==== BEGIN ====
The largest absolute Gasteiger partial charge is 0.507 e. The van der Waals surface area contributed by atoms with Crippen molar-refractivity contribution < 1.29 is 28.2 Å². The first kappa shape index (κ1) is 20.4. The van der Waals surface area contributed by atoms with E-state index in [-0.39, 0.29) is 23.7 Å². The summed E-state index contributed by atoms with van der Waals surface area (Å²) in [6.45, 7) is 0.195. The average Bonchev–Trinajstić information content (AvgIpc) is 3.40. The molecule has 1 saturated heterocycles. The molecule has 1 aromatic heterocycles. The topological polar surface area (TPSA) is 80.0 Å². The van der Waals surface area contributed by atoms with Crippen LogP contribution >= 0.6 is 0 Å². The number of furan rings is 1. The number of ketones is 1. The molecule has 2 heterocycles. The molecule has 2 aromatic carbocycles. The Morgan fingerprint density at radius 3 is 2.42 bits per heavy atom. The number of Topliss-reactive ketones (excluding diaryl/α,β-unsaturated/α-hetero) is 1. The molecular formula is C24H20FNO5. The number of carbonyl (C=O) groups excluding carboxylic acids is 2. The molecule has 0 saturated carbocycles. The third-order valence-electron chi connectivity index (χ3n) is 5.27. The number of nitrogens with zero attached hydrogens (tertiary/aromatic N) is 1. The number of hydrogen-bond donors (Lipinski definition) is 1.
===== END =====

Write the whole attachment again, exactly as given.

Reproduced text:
The largest absolute Gasteiger partial charge is 0.507 e. The van der Waals surface area contributed by atoms with Crippen molar-refractivity contribution < 1.29 is 28.2 Å². The first kappa shape index (κ1) is 20.4. The van der Waals surface area contributed by atoms with E-state index in [-0.39, 0.29) is 23.7 Å². The summed E-state index contributed by atoms with van der Waals surface area (Å²) in [6.45, 7) is 0.195. The average Bonchev–Trinajstić information content (AvgIpc) is 3.40. The molecule has 1 saturated heterocycles. The molecule has 1 aromatic heterocycles. The topological polar surface area (TPSA) is 80.0 Å². The van der Waals surface area contributed by atoms with Crippen LogP contribution >= 0.6 is 0 Å². The number of furan rings is 1. The number of ketones is 1. The molecule has 2 heterocycles. The molecule has 2 aromatic carbocycles. The Morgan fingerprint density at radius 3 is 2.42 bits per heavy atom. The number of Topliss-reactive ketones (excluding diaryl/α,β-unsaturated/α-hetero) is 1. The molecular formula is C24H20FNO5. The number of carbonyl (C=O) groups excluding carboxylic acids is 2. The molecule has 0 saturated carbocycles. The third-order valence-electron chi connectivity index (χ3n) is 5.27. The number of nitrogens with zero attached hydrogens (tertiary/aromatic N) is 1. The number of hydrogen-bond donors (Lipinski definition) is 1.